Have I mentioned Project Iron Boomerang? It is a railway from west to east with all services running beside it to open up the inland. Reminds me of someone who envisioned such at Tim’s place around six years ago. Funny that.

    Just a matter of having all the players at the same table. Almost there.

  196. Britain heading for triple-dip recession as GDP shrinks 0.3% in fourth quarter

    UK economy not expected to regain peak level for another two years – marking slowest recovery in a century

    Britain could be on course for its third recession in four years after the economy shrank 0.3% in the last three months of 2012.

    The figures were worse than expected and could put pressure on the government to consider a “plan B” that would stimulate demand.”

    now what was their Plan A, cut spending, pay down debt, sack workers including defence, sell assets.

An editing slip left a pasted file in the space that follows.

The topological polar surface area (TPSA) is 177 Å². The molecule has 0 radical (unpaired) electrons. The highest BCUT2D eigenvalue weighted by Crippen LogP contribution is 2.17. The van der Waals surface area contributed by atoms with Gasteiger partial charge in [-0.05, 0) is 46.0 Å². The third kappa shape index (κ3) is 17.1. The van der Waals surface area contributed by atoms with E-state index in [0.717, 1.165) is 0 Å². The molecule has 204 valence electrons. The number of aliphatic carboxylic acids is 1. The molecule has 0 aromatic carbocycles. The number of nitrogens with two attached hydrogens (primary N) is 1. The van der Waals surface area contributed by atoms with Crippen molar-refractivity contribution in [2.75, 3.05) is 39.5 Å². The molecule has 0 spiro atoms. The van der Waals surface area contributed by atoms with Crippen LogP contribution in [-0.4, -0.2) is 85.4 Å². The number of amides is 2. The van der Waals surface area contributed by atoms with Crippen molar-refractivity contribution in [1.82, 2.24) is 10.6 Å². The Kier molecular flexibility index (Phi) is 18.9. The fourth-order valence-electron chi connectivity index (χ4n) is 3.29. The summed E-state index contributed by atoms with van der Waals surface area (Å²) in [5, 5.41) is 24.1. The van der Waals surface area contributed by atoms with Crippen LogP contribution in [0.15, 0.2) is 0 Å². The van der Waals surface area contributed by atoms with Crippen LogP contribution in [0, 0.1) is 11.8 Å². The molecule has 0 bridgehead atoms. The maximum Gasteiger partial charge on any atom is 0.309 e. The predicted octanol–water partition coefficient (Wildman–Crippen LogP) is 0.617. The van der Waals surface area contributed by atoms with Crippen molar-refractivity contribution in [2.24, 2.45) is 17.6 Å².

197. Let’s not forget that Abbott has been to the UK several times speaking to the Tories and has endorsed their failing policies, policies he has stated he will implement in kind.

    Then you look at Queensland and the same policies are in play, and another government Abbott has endorsed, and another failure.

  198. scaper

    Rail vision has to contend with Big Trucking Corporations such and Linfox and Toll along with a plethora of small and individual operators. Just like renewable energy is hated by oil barrons and public transport in the USA taken over and destroyed by GMH, rail will be demonised by the trucking industry and it will never gain traction. Huge coroprations manipulate results and outcomes to achieve their aim (climate change and smoking being examples).

  199. An example of that shane is O’Farrell now allowing B-triples on the Hume Hwy instead of advocating a freight rail that would be far more efficient.